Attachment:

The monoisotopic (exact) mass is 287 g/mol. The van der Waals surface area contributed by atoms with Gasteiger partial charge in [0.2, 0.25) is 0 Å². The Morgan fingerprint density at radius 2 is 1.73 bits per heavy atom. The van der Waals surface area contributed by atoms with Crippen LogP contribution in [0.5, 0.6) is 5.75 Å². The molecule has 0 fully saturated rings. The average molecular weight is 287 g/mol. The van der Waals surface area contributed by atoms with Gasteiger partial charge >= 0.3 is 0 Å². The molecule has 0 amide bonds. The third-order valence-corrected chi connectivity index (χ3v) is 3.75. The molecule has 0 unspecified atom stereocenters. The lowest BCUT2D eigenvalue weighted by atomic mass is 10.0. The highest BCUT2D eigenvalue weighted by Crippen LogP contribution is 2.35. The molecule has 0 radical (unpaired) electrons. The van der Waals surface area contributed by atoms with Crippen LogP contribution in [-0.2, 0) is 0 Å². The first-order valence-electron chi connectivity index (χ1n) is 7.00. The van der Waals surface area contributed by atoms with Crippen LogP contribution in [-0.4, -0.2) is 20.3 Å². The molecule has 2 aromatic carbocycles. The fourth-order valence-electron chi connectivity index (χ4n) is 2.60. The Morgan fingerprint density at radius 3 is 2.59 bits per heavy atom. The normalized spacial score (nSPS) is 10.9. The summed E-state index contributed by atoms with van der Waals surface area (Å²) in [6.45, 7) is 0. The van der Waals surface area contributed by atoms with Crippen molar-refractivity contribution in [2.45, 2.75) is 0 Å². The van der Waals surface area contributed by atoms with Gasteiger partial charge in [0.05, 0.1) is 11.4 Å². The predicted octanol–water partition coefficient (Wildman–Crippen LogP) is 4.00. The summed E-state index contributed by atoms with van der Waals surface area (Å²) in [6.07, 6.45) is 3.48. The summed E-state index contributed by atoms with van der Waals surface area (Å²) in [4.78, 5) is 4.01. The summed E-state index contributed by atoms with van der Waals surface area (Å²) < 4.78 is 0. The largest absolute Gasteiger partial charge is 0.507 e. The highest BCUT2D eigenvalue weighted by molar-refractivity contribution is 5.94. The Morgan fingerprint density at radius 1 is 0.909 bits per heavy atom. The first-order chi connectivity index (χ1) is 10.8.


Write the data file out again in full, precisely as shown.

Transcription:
The monoisotopic (exact) mass is 287 g/mol. The van der Waals surface area contributed by atoms with Gasteiger partial charge in [0.2, 0.25) is 0 Å². The Morgan fingerprint density at radius 2 is 1.73 bits per heavy atom. The van der Waals surface area contributed by atoms with Crippen LogP contribution in [0.5, 0.6) is 5.75 Å². The molecule has 0 fully saturated rings. The average molecular weight is 287 g/mol. The van der Waals surface area contributed by atoms with Gasteiger partial charge >= 0.3 is 0 Å². The molecule has 0 amide bonds. The third-order valence-corrected chi connectivity index (χ3v) is 3.75. The molecule has 0 unspecified atom stereocenters. The lowest BCUT2D eigenvalue weighted by atomic mass is 10.0. The highest BCUT2D eigenvalue weighted by Crippen LogP contribution is 2.35. The molecule has 0 radical (unpaired) electrons. The van der Waals surface area contributed by atoms with Crippen LogP contribution in [-0.2, 0) is 0 Å². The first-order valence-electron chi connectivity index (χ1n) is 7.00. The van der Waals surface area contributed by atoms with Crippen LogP contribution in [-0.4, -0.2) is 20.3 Å². The molecule has 2 aromatic carbocycles. The fourth-order valence-electron chi connectivity index (χ4n) is 2.60. The Morgan fingerprint density at radius 3 is 2.59 bits per heavy atom. The normalized spacial score (nSPS) is 10.9. The summed E-state index contributed by atoms with van der Waals surface area (Å²) in [6.45, 7) is 0. The van der Waals surface area contributed by atoms with Crippen molar-refractivity contribution in [2.45, 2.75) is 0 Å². The van der Waals surface area contributed by atoms with Gasteiger partial charge in [0.05, 0.1) is 11.4 Å². The predicted octanol–water partition coefficient (Wildman–Crippen LogP) is 4.00. The summed E-state index contributed by atoms with van der Waals surface area (Å²) in [6.07, 6.45) is 3.48. The summed E-state index contributed by atoms with van der Waals surface area (Å²) in [4.78, 5) is 4.01. The summed E-state index contributed by atoms with van der Waals surface area (Å²) < 4.78 is 0. The largest absolute Gasteiger partial charge is 0.507 e. The highest BCUT2D eigenvalue weighted by molar-refractivity contribution is 5.94. The Morgan fingerprint density at radius 1 is 0.909 bits per heavy atom. The first-order chi connectivity index (χ1) is 10.8.